BABY’S FIRST TASTE
Doctors and dietitians recommend that babies
be breast or formula-fed with no solid foods
for the first 6 months of life.
When there is a family history of any food
allergy, it is best to ask a doctor or an allergist
when to introduce eggs to the baby’s diet.
If there is no family history of food allergies,
introduce cooked egg yolk at 8 to 9 months of
age and cooked egg white at about 12 months.
This timing takes into account the development
of the infant’s immune system. Start with 1 small
spoon of cooked egg yolk per day. Increase slowly
to 3 egg yolks per week. Baby’s first birthday is a
good time to introduce the whole egg.
If a breast-fed baby is found to have an allergy
to eggs, the mother may be advised to stop
eating eggs for as long as she breast-feeds.
When eating out or buying bakery products, ask
if eggs were used in any part of the preparation.
BE CAUTIOUS! You may not always be given the
Tell everyone who may have contact with an
allergic child about the allergy. Be sure daycare
centre staff and babysitters understand the
importance of isolating the child from contact with
eggs and know what to do if a reaction occurs.
Teach an allergic child not to share foods.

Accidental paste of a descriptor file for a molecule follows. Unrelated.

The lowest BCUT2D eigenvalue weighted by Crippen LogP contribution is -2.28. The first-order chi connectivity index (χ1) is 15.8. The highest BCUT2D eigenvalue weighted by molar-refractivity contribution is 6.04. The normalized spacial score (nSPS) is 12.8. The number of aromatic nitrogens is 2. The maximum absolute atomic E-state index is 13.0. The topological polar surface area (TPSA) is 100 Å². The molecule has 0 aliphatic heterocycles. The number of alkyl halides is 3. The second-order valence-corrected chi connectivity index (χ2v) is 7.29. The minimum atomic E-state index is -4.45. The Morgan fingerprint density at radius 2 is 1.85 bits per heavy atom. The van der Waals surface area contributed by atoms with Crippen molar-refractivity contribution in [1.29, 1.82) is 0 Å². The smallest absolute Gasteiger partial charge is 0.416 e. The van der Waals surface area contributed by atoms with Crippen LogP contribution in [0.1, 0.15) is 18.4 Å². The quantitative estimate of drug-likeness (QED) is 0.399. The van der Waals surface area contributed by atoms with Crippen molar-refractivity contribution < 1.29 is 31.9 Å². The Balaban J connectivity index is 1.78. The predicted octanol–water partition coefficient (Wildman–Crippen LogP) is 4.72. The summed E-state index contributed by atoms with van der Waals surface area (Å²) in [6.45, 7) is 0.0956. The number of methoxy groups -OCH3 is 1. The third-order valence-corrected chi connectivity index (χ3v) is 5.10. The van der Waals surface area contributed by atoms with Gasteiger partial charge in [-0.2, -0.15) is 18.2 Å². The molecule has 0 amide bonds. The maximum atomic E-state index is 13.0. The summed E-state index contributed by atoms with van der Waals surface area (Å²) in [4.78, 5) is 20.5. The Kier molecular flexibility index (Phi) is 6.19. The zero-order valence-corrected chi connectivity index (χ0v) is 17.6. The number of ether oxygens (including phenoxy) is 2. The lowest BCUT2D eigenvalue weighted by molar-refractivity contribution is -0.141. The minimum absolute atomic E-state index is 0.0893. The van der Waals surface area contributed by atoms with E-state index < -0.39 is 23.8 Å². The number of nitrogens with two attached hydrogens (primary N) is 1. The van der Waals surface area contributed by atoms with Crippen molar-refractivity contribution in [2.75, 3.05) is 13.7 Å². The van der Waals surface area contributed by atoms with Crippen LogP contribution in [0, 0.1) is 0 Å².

Avoid eating from buffets and at restaurants
where foods with egg batter are deep-fried in oil
that is reused for other foods.
GIVING EGGS ANOTHER CHANCE
Allergy to eggs is one of the few food allergies
that can last a lifetime. Sometimes when the
allergy is mild, the doctor may suggest giving the
child a very small amount, perhaps in a cooked
food which contains eggs, such as a cookie. If
this is tolerated, the amount can be slowly and
gradually increased starting with a small quantity
of hard-cooked egg yolk and later adding egg
white (e.g., omelette). Be sure to check with an
allergist before trying this.
Fortunately, most children outgrow their allergy
to egg by age 5 to 7 years but when it is severe,
it can last a lifetime.
Allergy to eggs is caused by the immune